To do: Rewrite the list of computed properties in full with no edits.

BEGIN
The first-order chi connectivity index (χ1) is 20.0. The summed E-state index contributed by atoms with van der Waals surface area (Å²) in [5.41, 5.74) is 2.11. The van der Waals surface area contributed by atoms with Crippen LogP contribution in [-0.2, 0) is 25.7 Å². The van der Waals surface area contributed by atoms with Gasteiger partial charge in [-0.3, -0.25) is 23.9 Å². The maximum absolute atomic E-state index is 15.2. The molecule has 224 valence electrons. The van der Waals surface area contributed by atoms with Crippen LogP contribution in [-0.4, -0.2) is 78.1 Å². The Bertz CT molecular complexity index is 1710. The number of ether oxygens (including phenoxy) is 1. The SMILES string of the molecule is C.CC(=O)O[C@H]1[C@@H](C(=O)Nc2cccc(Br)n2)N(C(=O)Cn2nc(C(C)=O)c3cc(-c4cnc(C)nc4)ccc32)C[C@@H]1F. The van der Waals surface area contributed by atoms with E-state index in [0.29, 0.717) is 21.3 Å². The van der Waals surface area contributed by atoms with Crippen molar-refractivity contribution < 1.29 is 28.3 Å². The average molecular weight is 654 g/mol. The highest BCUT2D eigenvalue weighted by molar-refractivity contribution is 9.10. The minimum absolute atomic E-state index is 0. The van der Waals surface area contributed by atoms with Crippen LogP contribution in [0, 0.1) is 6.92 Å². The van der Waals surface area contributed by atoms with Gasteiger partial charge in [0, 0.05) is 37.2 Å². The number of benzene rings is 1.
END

The first-order chi connectivity index (χ1) is 20.0. The summed E-state index contributed by atoms with van der Waals surface area (Å²) in [5.41, 5.74) is 2.11. The van der Waals surface area contributed by atoms with Crippen LogP contribution in [-0.2, 0) is 25.7 Å². The van der Waals surface area contributed by atoms with Gasteiger partial charge in [-0.3, -0.25) is 23.9 Å². The maximum absolute atomic E-state index is 15.2. The molecule has 224 valence electrons. The van der Waals surface area contributed by atoms with Crippen LogP contribution in [-0.4, -0.2) is 78.1 Å². The Bertz CT molecular complexity index is 1710. The number of ether oxygens (including phenoxy) is 1. The SMILES string of the molecule is C.CC(=O)O[C@H]1[C@@H](C(=O)Nc2cccc(Br)n2)N(C(=O)Cn2nc(C(C)=O)c3cc(-c4cnc(C)nc4)ccc32)C[C@@H]1F. The van der Waals surface area contributed by atoms with E-state index in [0.29, 0.717) is 21.3 Å². The van der Waals surface area contributed by atoms with Crippen molar-refractivity contribution < 1.29 is 28.3 Å². The average molecular weight is 654 g/mol. The highest BCUT2D eigenvalue weighted by molar-refractivity contribution is 9.10. The minimum absolute atomic E-state index is 0. The van der Waals surface area contributed by atoms with Crippen LogP contribution in [0, 0.1) is 6.92 Å². The van der Waals surface area contributed by atoms with Gasteiger partial charge in [0, 0.05) is 37.2 Å². The number of benzene rings is 1.